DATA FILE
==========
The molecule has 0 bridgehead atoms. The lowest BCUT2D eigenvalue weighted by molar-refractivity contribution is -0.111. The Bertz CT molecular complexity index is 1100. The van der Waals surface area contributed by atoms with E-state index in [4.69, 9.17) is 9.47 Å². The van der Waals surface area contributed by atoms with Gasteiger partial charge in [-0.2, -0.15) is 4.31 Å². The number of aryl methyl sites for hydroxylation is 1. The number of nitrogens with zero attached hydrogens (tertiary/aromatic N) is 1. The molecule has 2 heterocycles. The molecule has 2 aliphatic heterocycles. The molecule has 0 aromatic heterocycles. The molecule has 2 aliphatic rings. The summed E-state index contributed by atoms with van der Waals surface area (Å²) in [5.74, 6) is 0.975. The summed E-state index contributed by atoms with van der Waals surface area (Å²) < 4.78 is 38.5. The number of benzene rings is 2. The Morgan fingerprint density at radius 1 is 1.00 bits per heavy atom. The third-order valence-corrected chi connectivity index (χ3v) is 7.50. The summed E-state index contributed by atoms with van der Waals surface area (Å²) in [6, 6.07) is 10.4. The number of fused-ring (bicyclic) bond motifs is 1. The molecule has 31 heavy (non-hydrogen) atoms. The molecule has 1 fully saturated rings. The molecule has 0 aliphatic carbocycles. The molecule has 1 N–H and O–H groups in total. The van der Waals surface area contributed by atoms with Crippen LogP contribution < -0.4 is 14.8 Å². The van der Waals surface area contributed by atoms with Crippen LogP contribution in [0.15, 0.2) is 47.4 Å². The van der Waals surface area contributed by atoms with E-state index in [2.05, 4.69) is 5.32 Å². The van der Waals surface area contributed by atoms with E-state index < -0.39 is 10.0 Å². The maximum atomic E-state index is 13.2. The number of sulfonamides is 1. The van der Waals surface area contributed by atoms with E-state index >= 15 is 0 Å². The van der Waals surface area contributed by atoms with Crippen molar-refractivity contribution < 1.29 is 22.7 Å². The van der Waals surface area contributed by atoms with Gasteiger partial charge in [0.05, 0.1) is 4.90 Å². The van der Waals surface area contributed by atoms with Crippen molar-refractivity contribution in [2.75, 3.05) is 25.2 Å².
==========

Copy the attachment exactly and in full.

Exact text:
The molecule has 0 bridgehead atoms. The lowest BCUT2D eigenvalue weighted by molar-refractivity contribution is -0.111. The Bertz CT molecular complexity index is 1100. The van der Waals surface area contributed by atoms with E-state index in [4.69, 9.17) is 9.47 Å². The van der Waals surface area contributed by atoms with Gasteiger partial charge in [-0.2, -0.15) is 4.31 Å². The number of aryl methyl sites for hydroxylation is 1. The number of nitrogens with zero attached hydrogens (tertiary/aromatic N) is 1. The molecule has 2 heterocycles. The molecule has 2 aliphatic heterocycles. The molecule has 0 aromatic heterocycles. The molecule has 2 aliphatic rings. The summed E-state index contributed by atoms with van der Waals surface area (Å²) in [5.74, 6) is 0.975. The summed E-state index contributed by atoms with van der Waals surface area (Å²) < 4.78 is 38.5. The number of benzene rings is 2. The Morgan fingerprint density at radius 1 is 1.00 bits per heavy atom. The third-order valence-corrected chi connectivity index (χ3v) is 7.50. The summed E-state index contributed by atoms with van der Waals surface area (Å²) in [6, 6.07) is 10.4. The number of fused-ring (bicyclic) bond motifs is 1. The molecule has 31 heavy (non-hydrogen) atoms. The molecule has 1 fully saturated rings. The molecule has 0 aliphatic carbocycles. The molecule has 1 N–H and O–H groups in total. The van der Waals surface area contributed by atoms with Crippen LogP contribution < -0.4 is 14.8 Å². The van der Waals surface area contributed by atoms with Crippen LogP contribution in [0.15, 0.2) is 47.4 Å². The van der Waals surface area contributed by atoms with E-state index in [2.05, 4.69) is 5.32 Å². The van der Waals surface area contributed by atoms with E-state index < -0.39 is 10.0 Å². The maximum atomic E-state index is 13.2. The number of sulfonamides is 1. The van der Waals surface area contributed by atoms with E-state index >= 15 is 0 Å². The van der Waals surface area contributed by atoms with Crippen molar-refractivity contribution < 1.29 is 22.7 Å². The van der Waals surface area contributed by atoms with Gasteiger partial charge in [0.05, 0.1) is 4.90 Å². The van der Waals surface area contributed by atoms with Crippen molar-refractivity contribution in [2.75, 3.05) is 25.2 Å².